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Today's News

  • N.M. 502, Trinity lead county news

    First of a series
     
    N.M. 502 takes another turn

    More than a year ago, council decided to table plans to redesign the entire length of Trinity Drive and focus on a small portion of N.M. 502 already approved for federal funding in FY2014.

    A Technical Advisory Committee comprised of staff and citizen stakeholders was charged with evaluating various plans and presenting a recommendation to the transportation board.

    In February, the transportation board and council both approved a plan to redesign a section between DP Road and Airport road.

    The plan changed again in December when it failed to meet NMDOT and FHWA approval, risking $3.8 million in State Transportation Improvement Program funds earmarked for the project.

    The February proposal called for two lanes with left turn medians through the Eastern Area.  NMDOT and FHWA advised the county it must widen the highway to four lanes between Central Avenue and an area just east of Canyon Road to meet level of service for side streets in the area.

  • Church fire tops the list

    Here is a look at some of the top police, fire and rescue stories of 2012.

    It took close to three hours but the Los Alamos Fire Department extinguished a major fire at New Beginnings Fellowship Assembly of God Church at 112 East Road on July 4.

    Deputy Fire Chief Justin Grider confirmed the fire was out around 1 p.m. It looked as if the fire was out earlier but LAFD was contending with hotspots in the rafters of the chapel.

    Grider said the chapel was a total loss and the main church received smoke damage.

    After a lengthy investigation, it was later determined that the fire’s cause was electrical.

    Paint truck skids off N.M. 4

    The forest was awash in white and yellow paint.

    A white 1998 International flatbed truck, carrying 1,000 gallons of yellow and white road striping paint, was heading eastbound on N.M. 4 near mile marker 49, when it exited the roadway and fell approximately 200 feet before coming to rest in the forest Sept. 18.

    The vehicle driven by Francisco Maes, 51, of Willard, unleashed its colorful cargo on the way down the embankment. Maes suffered injuries that were reported to be serious and was flown by helicopter to Christus St. Vincent in Santa Fe. 

    He later said his brakes went out.

  • PF-4 a top concern of DNFSB

    On the day before Christmas, the Defense Nuclear Facilities Safety Board took on the role of Scrooge as it made its report to Congress on the status of significant unresolved issues with the Department of Energy’s Design and Construction Projects.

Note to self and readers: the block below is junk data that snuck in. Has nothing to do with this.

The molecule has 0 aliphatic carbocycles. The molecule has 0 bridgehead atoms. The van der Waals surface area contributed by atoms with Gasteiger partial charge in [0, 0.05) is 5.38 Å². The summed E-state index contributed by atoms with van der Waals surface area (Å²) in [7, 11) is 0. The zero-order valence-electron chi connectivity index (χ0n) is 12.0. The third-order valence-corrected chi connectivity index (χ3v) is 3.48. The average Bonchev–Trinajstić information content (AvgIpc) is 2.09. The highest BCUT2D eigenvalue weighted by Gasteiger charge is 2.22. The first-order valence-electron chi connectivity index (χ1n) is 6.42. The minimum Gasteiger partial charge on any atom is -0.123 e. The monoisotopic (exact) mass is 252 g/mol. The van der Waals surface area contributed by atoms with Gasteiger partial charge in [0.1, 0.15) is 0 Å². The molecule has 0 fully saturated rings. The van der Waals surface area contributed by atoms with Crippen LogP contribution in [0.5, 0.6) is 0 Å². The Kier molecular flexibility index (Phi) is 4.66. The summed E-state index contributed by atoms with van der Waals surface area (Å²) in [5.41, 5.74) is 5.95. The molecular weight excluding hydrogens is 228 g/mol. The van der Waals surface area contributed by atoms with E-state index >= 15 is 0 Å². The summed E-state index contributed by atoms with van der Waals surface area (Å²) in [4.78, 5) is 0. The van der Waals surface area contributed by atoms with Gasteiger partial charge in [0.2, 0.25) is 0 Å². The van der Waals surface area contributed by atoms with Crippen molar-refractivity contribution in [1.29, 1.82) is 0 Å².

The report cited a couple of projects taking place at Los Alamos National Laboratory.

    In a letter from DNFSB’s Peter Winokur to Energy Secretary Steven Chu, the seismic safety issue at the Plutonium Facility took center stage.

    Here are the highlights of Winokur’s report about PF-4.

    • On Oct. 26, 2009, the DNFSB issued a recommendation, which addressed the need to reduce the potential consequences to the public from a seismic event at PF-4, as analyzed in a Documented Safety Analysis. In October 2011, the National Nuclear Security Administration approved a revision to the PF-4 DSA. The revision included a refined accident analysis for seismically-induced events and asserted that all postulated accident scenarios have mitigated dose consequences to the public that are below the Evaluation Guideline of 25 rem Total Effective Dose The mitigated dose consequence is a key driver for the seismic upgrades planned at PF-4, because it indicates whether additional seismically qualified controls are required to protect the public.

  • The best games from 2012

    If you’re a fan of fall sports, the month of October 2012 was your month.
    More than any other, October featured the top contests of the year for the Hilltoppers.
    Of the Los Alamos’ top 10 events of the calendar year, October features more entries, three, than any other month — although February just missed out matching that total by a few days. But with fall sports getting to their nitty-gritty in October, it’s easy to see why.
    That particular month, the Hilltoppers had to duke it out with the Capital Jaguars, the Española Valley Sundevils and a team from the Midwestern United States.
    As always, the Los Alamos Monitor takes a look back at the most exciting Hilltopper sporting events of the past 12 months. This list is, of course, completely subjective, but does take into account postseason implications, competitiveness and the all-important “gasp” factor. Only events attended by a Los Alamos Monitor representative were considered for this list.
    Without further ado, here are the Top 10 Hilltopper Contests of 2012: